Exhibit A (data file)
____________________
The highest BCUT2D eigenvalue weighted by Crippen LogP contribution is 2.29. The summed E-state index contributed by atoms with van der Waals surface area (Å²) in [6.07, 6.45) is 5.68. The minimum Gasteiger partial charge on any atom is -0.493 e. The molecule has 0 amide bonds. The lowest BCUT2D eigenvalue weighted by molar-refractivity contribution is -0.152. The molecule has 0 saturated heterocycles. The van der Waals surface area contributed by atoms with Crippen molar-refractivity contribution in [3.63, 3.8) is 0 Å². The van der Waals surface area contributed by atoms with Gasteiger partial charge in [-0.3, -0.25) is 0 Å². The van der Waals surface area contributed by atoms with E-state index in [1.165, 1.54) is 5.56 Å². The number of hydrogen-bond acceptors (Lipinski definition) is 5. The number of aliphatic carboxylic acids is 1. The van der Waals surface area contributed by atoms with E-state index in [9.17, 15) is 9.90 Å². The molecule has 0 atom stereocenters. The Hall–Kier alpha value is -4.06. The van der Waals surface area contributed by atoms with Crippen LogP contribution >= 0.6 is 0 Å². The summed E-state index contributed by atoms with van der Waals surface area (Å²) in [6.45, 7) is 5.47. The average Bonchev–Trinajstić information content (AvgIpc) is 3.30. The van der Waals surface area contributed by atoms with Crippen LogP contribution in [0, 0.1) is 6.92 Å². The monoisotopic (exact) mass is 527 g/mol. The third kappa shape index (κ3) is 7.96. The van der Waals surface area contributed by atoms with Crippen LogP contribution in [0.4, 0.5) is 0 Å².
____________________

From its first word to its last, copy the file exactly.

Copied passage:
The highest BCUT2D eigenvalue weighted by Crippen LogP contribution is 2.29. The summed E-state index contributed by atoms with van der Waals surface area (Å²) in [6.07, 6.45) is 5.68. The minimum Gasteiger partial charge on any atom is -0.493 e. The molecule has 0 amide bonds. The lowest BCUT2D eigenvalue weighted by molar-refractivity contribution is -0.152. The molecule has 0 saturated heterocycles. The van der Waals surface area contributed by atoms with Crippen molar-refractivity contribution in [3.63, 3.8) is 0 Å². The van der Waals surface area contributed by atoms with Gasteiger partial charge in [-0.3, -0.25) is 0 Å². The van der Waals surface area contributed by atoms with E-state index in [1.165, 1.54) is 5.56 Å². The number of hydrogen-bond acceptors (Lipinski definition) is 5. The number of aliphatic carboxylic acids is 1. The van der Waals surface area contributed by atoms with E-state index in [9.17, 15) is 9.90 Å². The molecule has 0 atom stereocenters. The Hall–Kier alpha value is -4.06. The van der Waals surface area contributed by atoms with Crippen LogP contribution >= 0.6 is 0 Å². The summed E-state index contributed by atoms with van der Waals surface area (Å²) in [6.45, 7) is 5.47. The average Bonchev–Trinajstić information content (AvgIpc) is 3.30. The van der Waals surface area contributed by atoms with Crippen LogP contribution in [0, 0.1) is 6.92 Å². The monoisotopic (exact) mass is 527 g/mol. The third kappa shape index (κ3) is 7.96. The van der Waals surface area contributed by atoms with Crippen LogP contribution in [0.4, 0.5) is 0 Å².